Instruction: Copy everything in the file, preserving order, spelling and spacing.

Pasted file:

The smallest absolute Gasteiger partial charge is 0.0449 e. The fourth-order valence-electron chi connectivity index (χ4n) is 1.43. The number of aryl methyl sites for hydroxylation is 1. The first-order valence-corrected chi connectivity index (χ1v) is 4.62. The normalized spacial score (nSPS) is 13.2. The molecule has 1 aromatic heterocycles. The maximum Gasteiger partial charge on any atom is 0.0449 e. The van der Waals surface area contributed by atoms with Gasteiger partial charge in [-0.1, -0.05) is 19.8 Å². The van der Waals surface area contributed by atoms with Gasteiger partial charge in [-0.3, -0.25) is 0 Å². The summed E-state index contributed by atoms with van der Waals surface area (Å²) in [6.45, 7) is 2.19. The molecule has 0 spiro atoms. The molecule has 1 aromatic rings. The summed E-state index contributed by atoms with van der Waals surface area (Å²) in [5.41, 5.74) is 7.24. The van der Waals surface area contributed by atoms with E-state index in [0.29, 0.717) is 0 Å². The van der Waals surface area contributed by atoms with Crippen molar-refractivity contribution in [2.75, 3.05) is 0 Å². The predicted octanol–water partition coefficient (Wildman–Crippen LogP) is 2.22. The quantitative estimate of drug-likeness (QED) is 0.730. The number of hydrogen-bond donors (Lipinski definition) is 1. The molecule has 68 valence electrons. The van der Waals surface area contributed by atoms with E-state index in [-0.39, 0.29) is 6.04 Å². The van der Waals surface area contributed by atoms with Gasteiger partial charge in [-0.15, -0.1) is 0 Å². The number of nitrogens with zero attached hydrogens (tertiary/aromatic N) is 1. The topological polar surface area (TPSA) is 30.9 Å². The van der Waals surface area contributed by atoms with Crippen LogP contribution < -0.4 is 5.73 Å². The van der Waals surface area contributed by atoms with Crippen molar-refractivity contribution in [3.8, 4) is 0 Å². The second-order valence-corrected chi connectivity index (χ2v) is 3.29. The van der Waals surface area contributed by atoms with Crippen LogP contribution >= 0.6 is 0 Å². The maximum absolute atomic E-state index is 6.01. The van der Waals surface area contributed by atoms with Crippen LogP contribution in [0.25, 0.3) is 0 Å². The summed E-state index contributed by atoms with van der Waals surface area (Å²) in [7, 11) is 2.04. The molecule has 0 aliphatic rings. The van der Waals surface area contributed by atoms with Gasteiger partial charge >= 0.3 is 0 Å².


The smallest absolute Gasteiger partial charge is 0.0449 e. The fourth-order valence-electron chi connectivity index (χ4n) is 1.43. The number of aryl methyl sites for hydroxylation is 1. The first-order valence-corrected chi connectivity index (χ1v) is 4.62. The normalized spacial score (nSPS) is 13.2. The molecule has 1 aromatic heterocycles. The maximum Gasteiger partial charge on any atom is 0.0449 e. The van der Waals surface area contributed by atoms with Gasteiger partial charge in [-0.1, -0.05) is 19.8 Å². The van der Waals surface area contributed by atoms with Gasteiger partial charge in [-0.3, -0.25) is 0 Å². The summed E-state index contributed by atoms with van der Waals surface area (Å²) in [6.45, 7) is 2.19. The molecule has 0 spiro atoms. The molecule has 1 aromatic rings. The summed E-state index contributed by atoms with van der Waals surface area (Å²) in [5.41, 5.74) is 7.24. The van der Waals surface area contributed by atoms with E-state index in [0.29, 0.717) is 0 Å². The van der Waals surface area contributed by atoms with Crippen molar-refractivity contribution in [2.75, 3.05) is 0 Å². The predicted octanol–water partition coefficient (Wildman–Crippen LogP) is 2.22. The quantitative estimate of drug-likeness (QED) is 0.730. The number of hydrogen-bond donors (Lipinski definition) is 1. The molecule has 68 valence electrons. The van der Waals surface area contributed by atoms with E-state index in [-0.39, 0.29) is 6.04 Å². The van der Waals surface area contributed by atoms with Gasteiger partial charge in [-0.15, -0.1) is 0 Å². The number of nitrogens with zero attached hydrogens (tertiary/aromatic N) is 1. The topological polar surface area (TPSA) is 30.9 Å². The van der Waals surface area contributed by atoms with Crippen LogP contribution < -0.4 is 5.73 Å². The van der Waals surface area contributed by atoms with Crippen molar-refractivity contribution in [3.8, 4) is 0 Å². The second-order valence-corrected chi connectivity index (χ2v) is 3.29. The van der Waals surface area contributed by atoms with Crippen LogP contribution >= 0.6 is 0 Å². The maximum absolute atomic E-state index is 6.01. The van der Waals surface area contributed by atoms with Crippen LogP contribution in [0.25, 0.3) is 0 Å². The summed E-state index contributed by atoms with van der Waals surface area (Å²) in [7, 11) is 2.04. The molecule has 0 aliphatic rings. The van der Waals surface area contributed by atoms with Gasteiger partial charge >= 0.3 is 0 Å².